Indian J. of Otology     Open Access   (Followers: 1, SJR: 0.218, h-index: 5)
Indian J. of Paediatric Dermatology     Open Access   (Followers: 2)
Indian J. of Pain     Open Access   (Followers: 1)
Indian J. of Palliative Care     Open Access   (Followers: 5, SJR: 0.35, h-index: 12)
Indian J. of Pathology and Microbiology     Open Access   (Followers: 1, SJR: 0.285, h-index: 22)
Indian J. of Pharmacology     Open Access   (SJR: 0.347, h-index: 44)
Indian J. of Plastic Surgery     Open Access   (Followers: 12, SJR: 0.303, h-index: 13)
Indian J. of Psychiatry     Open Access   (Followers: 3, SJR: 0.496, h-index: 15)
Indian J. of Psychological Medicine     Open Access   (Followers: 1, SJR: 0.344, h-index: 9)
Indian J. of Public Health     Open Access   (Followers: 1, SJR: 0.444, h-index: 17)
Indian J. of Radiology and Imaging     Open Access   (Followers: 4, SJR: 0.253, h-index: 14)
Indian J. of Research in Homoeopathy     Open Access  
Indian J. of Rheumatology     Open Access   (SJR: 0.169, h-index: 7)
Indian J. of Sexually Transmitted Diseases and AIDS     Open Access   (Followers: 2, SJR: 0.313, h-index: 9)
Indian J. of Social Psychiatry     Open Access   (Followers: 2)
Indian J. of Urology     Open Access   (Followers: 3, SJR: 0.366, h-index: 16)
Indian J. of Vascular and Endovascular Surgery     Open Access   (Followers: 2)
Industrial Psychiatry J.     Open Access   (Followers: 2)
Intl. J. of Academic Medicine     Open Access  
Intl. J. of Advanced Medical and Health Research     Open Access  
Intl. J. of Applied and Basic Medical Research     Open Access  
Intl. J. of Clinical and Experimental Physiology     Open Access   (Followers: 1)
Intl. J. of Critical Illness and Injury Science     Open Access   (Followers: 1)
Intl. J. of Educational and Psychological Researches     Open Access   (Followers: 3)
Intl. J. of Environmental Health Engineering     Open Access   (Followers: 1)
Intl. J. of Forensic Odontology     Open Access   (Followers: 1)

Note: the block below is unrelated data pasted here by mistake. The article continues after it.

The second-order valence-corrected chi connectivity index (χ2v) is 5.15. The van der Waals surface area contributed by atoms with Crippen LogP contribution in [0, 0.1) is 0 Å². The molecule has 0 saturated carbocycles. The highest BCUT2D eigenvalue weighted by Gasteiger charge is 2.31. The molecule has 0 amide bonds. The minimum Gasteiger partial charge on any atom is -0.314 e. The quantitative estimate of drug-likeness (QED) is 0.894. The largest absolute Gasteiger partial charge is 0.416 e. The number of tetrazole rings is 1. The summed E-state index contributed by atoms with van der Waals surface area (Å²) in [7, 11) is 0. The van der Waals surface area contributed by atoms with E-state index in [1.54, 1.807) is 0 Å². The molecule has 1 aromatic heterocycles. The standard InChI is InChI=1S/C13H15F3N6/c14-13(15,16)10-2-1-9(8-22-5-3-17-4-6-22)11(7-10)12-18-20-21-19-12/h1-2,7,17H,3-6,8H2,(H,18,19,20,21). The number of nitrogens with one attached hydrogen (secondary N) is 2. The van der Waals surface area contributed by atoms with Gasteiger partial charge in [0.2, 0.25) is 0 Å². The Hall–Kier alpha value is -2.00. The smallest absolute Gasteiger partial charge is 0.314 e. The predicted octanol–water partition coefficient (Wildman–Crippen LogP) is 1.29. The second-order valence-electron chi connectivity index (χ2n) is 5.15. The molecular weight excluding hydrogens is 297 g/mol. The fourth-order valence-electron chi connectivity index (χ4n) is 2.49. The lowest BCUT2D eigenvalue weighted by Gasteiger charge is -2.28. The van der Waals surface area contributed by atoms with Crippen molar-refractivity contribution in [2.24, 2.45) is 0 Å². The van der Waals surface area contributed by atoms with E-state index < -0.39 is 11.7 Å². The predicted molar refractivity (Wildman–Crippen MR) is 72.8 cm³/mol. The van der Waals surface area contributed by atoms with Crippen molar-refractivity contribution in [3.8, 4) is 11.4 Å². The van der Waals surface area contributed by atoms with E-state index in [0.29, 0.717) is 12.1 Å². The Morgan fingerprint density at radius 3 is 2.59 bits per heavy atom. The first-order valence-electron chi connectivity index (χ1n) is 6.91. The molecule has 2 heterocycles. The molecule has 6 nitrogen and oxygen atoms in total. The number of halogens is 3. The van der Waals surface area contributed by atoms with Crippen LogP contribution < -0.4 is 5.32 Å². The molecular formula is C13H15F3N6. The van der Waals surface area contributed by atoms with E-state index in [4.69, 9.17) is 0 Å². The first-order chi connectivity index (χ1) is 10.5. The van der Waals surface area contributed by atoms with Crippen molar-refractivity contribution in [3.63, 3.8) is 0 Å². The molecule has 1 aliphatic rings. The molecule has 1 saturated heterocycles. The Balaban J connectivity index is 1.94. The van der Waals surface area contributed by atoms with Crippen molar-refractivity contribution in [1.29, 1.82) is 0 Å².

Intl. J. of Green Pharmacy     Open Access   (Followers: 4, SJR: 0.229, h-index: 13)
Intl. J. of Health & Allied Sciences     Open Access   (Followers: 2)
Intl. J. of Health System and Disaster Management     Open Access   (Followers: 2)
Intl. J. of Heart Rhythm     Open Access  
Intl. J. of Medicine and Public Health     Open Access   (Followers: 7)
Intl. J. of Mycobacteriology     Open Access   (SJR: 0.239, h-index: 4)
Intl. J. of Noncommunicable Diseases     Open Access  
Intl. J. of Nutrition, Pharmacology, Neurological Diseases     Open Access   (Followers: 4)
Intl. J. of Oral Health Sciences     Open Access   (Followers: 1)
Intl. J. of Orthodontic Rehabilitation     Open Access  
Intl. J. of Pedodontic Rehabilitation     Open Access  
Intl. J. of Pharmaceutical Investigation     Open Access   (Followers: 1)
Intl. J. of Preventive Medicine     Open Access   (Followers: 1, SJR: 0.523, h-index: 15)
Intl. J. of Shoulder Surgery     Open Access   (Followers: 7, SJR: 0.611, h-index: 9)
Intl. J. of Trichology     Open Access   (SJR: 0.37, h-index: 10)
Intl. J. of Yoga     Open Access   (Followers: 15)
Intl. J. of Yoga : Philosophy, Psychology and Parapsychology     Open Access   (Followers: 6)
Iranian J. of Nursing and Midwifery Research     Open Access   (Followers: 2)
Iraqi J. of Hematology     Open Access  
J. of Academy of Medical Sciences     Open Access  
J. of Advanced Pharmaceutical Technology & Research     Open Access   (Followers: 4, SJR: 0.427, h-index: 15)
J. of Anaesthesiology Clinical Pharmacology     Open Access   (Followers: 8, SJR: 0.416, h-index: 14)
J. of Applied Hematology     Open Access  
J. of Association of Chest Physicians     Open Access   (Followers: 2)
J. of Basic and Clinical Reproductive Sciences     Open Access   (Followers: 1)
J. of Cancer Research and Therapeutics     Open Access   (Followers: 4, SJR: 0.359, h-index: 21)
J. of Carcinogenesis     Open Access   (Followers: 1, SJR: 1.152, h-index: 26)
J. of Cardiothoracic Trauma     Open Access